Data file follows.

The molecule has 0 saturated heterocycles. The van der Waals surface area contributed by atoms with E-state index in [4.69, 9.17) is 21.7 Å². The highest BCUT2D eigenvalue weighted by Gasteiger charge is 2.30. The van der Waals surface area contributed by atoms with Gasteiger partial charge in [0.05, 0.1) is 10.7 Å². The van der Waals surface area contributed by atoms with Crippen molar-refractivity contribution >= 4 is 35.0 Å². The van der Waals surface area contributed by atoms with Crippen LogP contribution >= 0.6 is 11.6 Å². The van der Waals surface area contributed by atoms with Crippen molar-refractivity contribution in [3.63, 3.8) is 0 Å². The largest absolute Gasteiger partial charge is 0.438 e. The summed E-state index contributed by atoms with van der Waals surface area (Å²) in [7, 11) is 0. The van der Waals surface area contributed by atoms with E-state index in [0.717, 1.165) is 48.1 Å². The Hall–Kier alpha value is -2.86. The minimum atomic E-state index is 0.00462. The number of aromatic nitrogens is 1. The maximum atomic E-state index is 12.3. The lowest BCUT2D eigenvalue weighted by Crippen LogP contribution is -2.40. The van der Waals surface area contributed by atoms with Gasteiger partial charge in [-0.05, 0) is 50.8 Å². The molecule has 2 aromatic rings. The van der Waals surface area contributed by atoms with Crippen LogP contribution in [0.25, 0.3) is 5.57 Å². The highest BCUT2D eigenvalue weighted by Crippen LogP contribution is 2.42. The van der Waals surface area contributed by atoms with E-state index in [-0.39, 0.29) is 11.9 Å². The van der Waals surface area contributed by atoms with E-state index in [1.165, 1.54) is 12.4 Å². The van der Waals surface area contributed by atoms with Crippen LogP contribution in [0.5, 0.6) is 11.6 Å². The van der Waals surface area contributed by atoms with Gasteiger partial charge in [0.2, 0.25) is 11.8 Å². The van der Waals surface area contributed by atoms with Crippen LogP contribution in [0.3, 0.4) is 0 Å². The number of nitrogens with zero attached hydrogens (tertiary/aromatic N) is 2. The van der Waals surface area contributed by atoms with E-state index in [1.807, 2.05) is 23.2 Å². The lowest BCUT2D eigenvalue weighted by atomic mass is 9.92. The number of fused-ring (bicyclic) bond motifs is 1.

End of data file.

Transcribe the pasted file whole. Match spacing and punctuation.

The molecule has 0 saturated heterocycles. The van der Waals surface area contributed by atoms with E-state index in [4.69, 9.17) is 21.7 Å². The highest BCUT2D eigenvalue weighted by Gasteiger charge is 2.30. The van der Waals surface area contributed by atoms with Gasteiger partial charge in [0.05, 0.1) is 10.7 Å². The van der Waals surface area contributed by atoms with Crippen molar-refractivity contribution >= 4 is 35.0 Å². The van der Waals surface area contributed by atoms with Crippen LogP contribution >= 0.6 is 11.6 Å². The van der Waals surface area contributed by atoms with Crippen molar-refractivity contribution in [3.63, 3.8) is 0 Å². The largest absolute Gasteiger partial charge is 0.438 e. The summed E-state index contributed by atoms with van der Waals surface area (Å²) in [7, 11) is 0. The van der Waals surface area contributed by atoms with E-state index in [0.717, 1.165) is 48.1 Å². The Hall–Kier alpha value is -2.86. The minimum atomic E-state index is 0.00462. The number of aromatic nitrogens is 1. The maximum atomic E-state index is 12.3. The lowest BCUT2D eigenvalue weighted by Crippen LogP contribution is -2.40. The van der Waals surface area contributed by atoms with Gasteiger partial charge in [-0.05, 0) is 50.8 Å². The molecule has 2 aromatic rings. The van der Waals surface area contributed by atoms with Crippen LogP contribution in [0.25, 0.3) is 5.57 Å². The highest BCUT2D eigenvalue weighted by Crippen LogP contribution is 2.42. The van der Waals surface area contributed by atoms with E-state index in [-0.39, 0.29) is 11.9 Å². The van der Waals surface area contributed by atoms with E-state index in [1.165, 1.54) is 12.4 Å². The van der Waals surface area contributed by atoms with Crippen LogP contribution in [0.5, 0.6) is 11.6 Å². The van der Waals surface area contributed by atoms with Gasteiger partial charge in [0.2, 0.25) is 11.8 Å². The van der Waals surface area contributed by atoms with Crippen LogP contribution in [0.3, 0.4) is 0 Å². The number of nitrogens with zero attached hydrogens (tertiary/aromatic N) is 2. The van der Waals surface area contributed by atoms with E-state index in [1.807, 2.05) is 23.2 Å². The lowest BCUT2D eigenvalue weighted by atomic mass is 9.92. The number of fused-ring (bicyclic) bond motifs is 1.